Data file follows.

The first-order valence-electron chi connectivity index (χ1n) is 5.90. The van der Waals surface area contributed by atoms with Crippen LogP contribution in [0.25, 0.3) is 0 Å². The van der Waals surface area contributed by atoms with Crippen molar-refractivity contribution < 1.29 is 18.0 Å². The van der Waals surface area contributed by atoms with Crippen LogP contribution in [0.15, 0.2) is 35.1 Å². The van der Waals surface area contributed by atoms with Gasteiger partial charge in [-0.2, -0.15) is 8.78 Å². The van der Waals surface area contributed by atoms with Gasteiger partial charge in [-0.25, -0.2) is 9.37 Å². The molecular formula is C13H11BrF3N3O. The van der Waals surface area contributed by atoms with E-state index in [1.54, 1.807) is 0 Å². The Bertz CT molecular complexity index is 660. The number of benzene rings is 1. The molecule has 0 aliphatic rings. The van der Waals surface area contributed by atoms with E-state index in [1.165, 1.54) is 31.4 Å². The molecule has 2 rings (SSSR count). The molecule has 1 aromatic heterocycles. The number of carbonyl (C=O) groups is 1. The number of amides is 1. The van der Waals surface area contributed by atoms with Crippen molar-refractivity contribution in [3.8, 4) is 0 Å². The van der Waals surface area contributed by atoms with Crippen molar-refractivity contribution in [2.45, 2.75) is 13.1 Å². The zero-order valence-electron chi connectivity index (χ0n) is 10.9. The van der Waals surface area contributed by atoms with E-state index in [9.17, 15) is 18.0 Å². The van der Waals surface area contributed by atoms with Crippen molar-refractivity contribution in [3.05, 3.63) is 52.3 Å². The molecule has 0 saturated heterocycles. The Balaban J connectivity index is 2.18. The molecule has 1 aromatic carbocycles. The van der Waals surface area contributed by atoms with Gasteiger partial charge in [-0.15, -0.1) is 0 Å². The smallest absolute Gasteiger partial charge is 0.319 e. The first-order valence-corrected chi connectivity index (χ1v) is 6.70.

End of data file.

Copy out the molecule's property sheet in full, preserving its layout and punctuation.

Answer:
The first-order valence-electron chi connectivity index (χ1n) is 5.90. The van der Waals surface area contributed by atoms with Crippen LogP contribution in [0.25, 0.3) is 0 Å². The van der Waals surface area contributed by atoms with Crippen molar-refractivity contribution < 1.29 is 18.0 Å². The van der Waals surface area contributed by atoms with Crippen LogP contribution in [0.15, 0.2) is 35.1 Å². The van der Waals surface area contributed by atoms with Gasteiger partial charge in [-0.2, -0.15) is 8.78 Å². The van der Waals surface area contributed by atoms with Gasteiger partial charge in [-0.25, -0.2) is 9.37 Å². The molecular formula is C13H11BrF3N3O. The van der Waals surface area contributed by atoms with E-state index in [1.54, 1.807) is 0 Å². The Bertz CT molecular complexity index is 660. The number of benzene rings is 1. The molecule has 0 aliphatic rings. The van der Waals surface area contributed by atoms with E-state index in [1.165, 1.54) is 31.4 Å². The molecule has 2 rings (SSSR count). The molecule has 1 aromatic heterocycles. The number of carbonyl (C=O) groups is 1. The number of amides is 1. The van der Waals surface area contributed by atoms with Crippen molar-refractivity contribution in [3.8, 4) is 0 Å². The van der Waals surface area contributed by atoms with Crippen molar-refractivity contribution in [2.45, 2.75) is 13.1 Å². The zero-order valence-electron chi connectivity index (χ0n) is 10.9. The van der Waals surface area contributed by atoms with E-state index in [9.17, 15) is 18.0 Å². The van der Waals surface area contributed by atoms with Crippen molar-refractivity contribution in [3.05, 3.63) is 52.3 Å². The molecule has 0 saturated heterocycles. The Balaban J connectivity index is 2.18. The molecule has 1 aromatic carbocycles. The van der Waals surface area contributed by atoms with Gasteiger partial charge in [-0.15, -0.1) is 0 Å². The smallest absolute Gasteiger partial charge is 0.319 e. The first-order valence-corrected chi connectivity index (χ1v) is 6.70.